Incidental findings from the ACMG’s list would likely be reported for 2%-3% of children tested, according to recent studies.5,6 "It’s not huge, but it is still significant as people do more and more of this," says Herman. "We’ve done over 100 clinical exome tests at our own institution. Some of the larger centers have done over 1000 as a clinical test."
Even now, some well-informed families are asking about risks of finding other disorders when this type of testing is performed, reports Herman.
Ethicists should participate on panels that review the results of whole exome and genome sequencing, advises Herman. "They should talk about it to medical students, and to the public, and other providers," she says. "There is a lot of work to be done educating everyone as the technology advances."
The overriding principle of the 16 recommendations in the March 2013 statement, Ethical and Policy Issues in Genetic Testing and Screening of Children, is that the best interests of the child should be the primary standard with which to make decisions, says Jonathan M. Fanaroff, MD, JD, director of the Rainbow Center for Pediatric Ethics at Rainbow Babies & Children’s Hospital in Cleveland, OH.
"From an ethical standpoint, genetic information can provide medical benefits and medical harms, as well as psychosocial benefits and psychosocial harms," he says. When making decisions for others, providers must balance the potential benefits against the potential harms before deciding to proceed with predictive testing, emphasizes Fanaroff.
When the condition being tested for is a childhood-onset condition, the parents are generally able to authorize such testing, along with the assent of the child, it is hoped, if he or she is old enough to do so, he says.
"When the condition being tested for is an adult-onset condition, and there is nothing to be done in childhood that may decrease morbidity, predictive testing should generally be deferred until that child is old enough to choose for themselves whether to get tested," says Fanaroff.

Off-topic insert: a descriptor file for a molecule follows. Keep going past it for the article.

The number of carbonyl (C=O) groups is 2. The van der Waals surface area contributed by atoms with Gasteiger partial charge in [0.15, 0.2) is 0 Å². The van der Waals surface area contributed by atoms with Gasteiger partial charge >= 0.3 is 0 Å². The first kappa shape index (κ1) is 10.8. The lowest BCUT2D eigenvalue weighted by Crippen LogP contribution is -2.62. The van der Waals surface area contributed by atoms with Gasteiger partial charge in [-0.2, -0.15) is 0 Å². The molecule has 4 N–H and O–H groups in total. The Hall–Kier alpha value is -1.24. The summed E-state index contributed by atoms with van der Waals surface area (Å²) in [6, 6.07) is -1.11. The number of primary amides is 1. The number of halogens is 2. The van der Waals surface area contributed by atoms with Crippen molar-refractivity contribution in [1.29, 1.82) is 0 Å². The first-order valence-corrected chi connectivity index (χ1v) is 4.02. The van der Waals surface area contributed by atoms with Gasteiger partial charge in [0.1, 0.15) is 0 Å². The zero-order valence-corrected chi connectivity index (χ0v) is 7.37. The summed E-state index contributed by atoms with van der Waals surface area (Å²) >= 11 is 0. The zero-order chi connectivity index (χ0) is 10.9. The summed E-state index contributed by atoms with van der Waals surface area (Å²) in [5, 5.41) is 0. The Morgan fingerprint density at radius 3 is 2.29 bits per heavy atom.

The primary ethical issues, says Clayton, are who defines the best interest of the child and to what extent can the interest of others supersede the child’s interest. "This is very much going to be debated," she says, pointing to a new grant opportunity from the National Institutes of Health to explore the benefit of expanding the definition of "benefit of treatment" beyond the traditional medical model, in the context of newborn screening.
"It’s one thing when you have a family that knows they are at risk. Then you can have a conversation about this," says Clayton. "But to do additional testing, as proposed by the ACMG, is really opportunity screening."
Another issue is how parents can make informed decisions about preventive genetic screening.
"When testing is performed on a child, the choice of whether or not to test at all is taken away from that individual, and this is a significant decision," says Fanaroff. Many adults, when offered genetic testing for untreatable conditions such as Huntington’s disease, choose not to get tested, as they would rather not know the information.
Many patients and family members have very limited understanding of genetics. They may, therefore, underestimate the impact of the decisions they are making with respect to predictive genetic testing, says Fanaroff.
"Bioethicists can help families understand the implications of choosing whether a child gets tested or not, and can help advocate for the best interests of the child," he advises.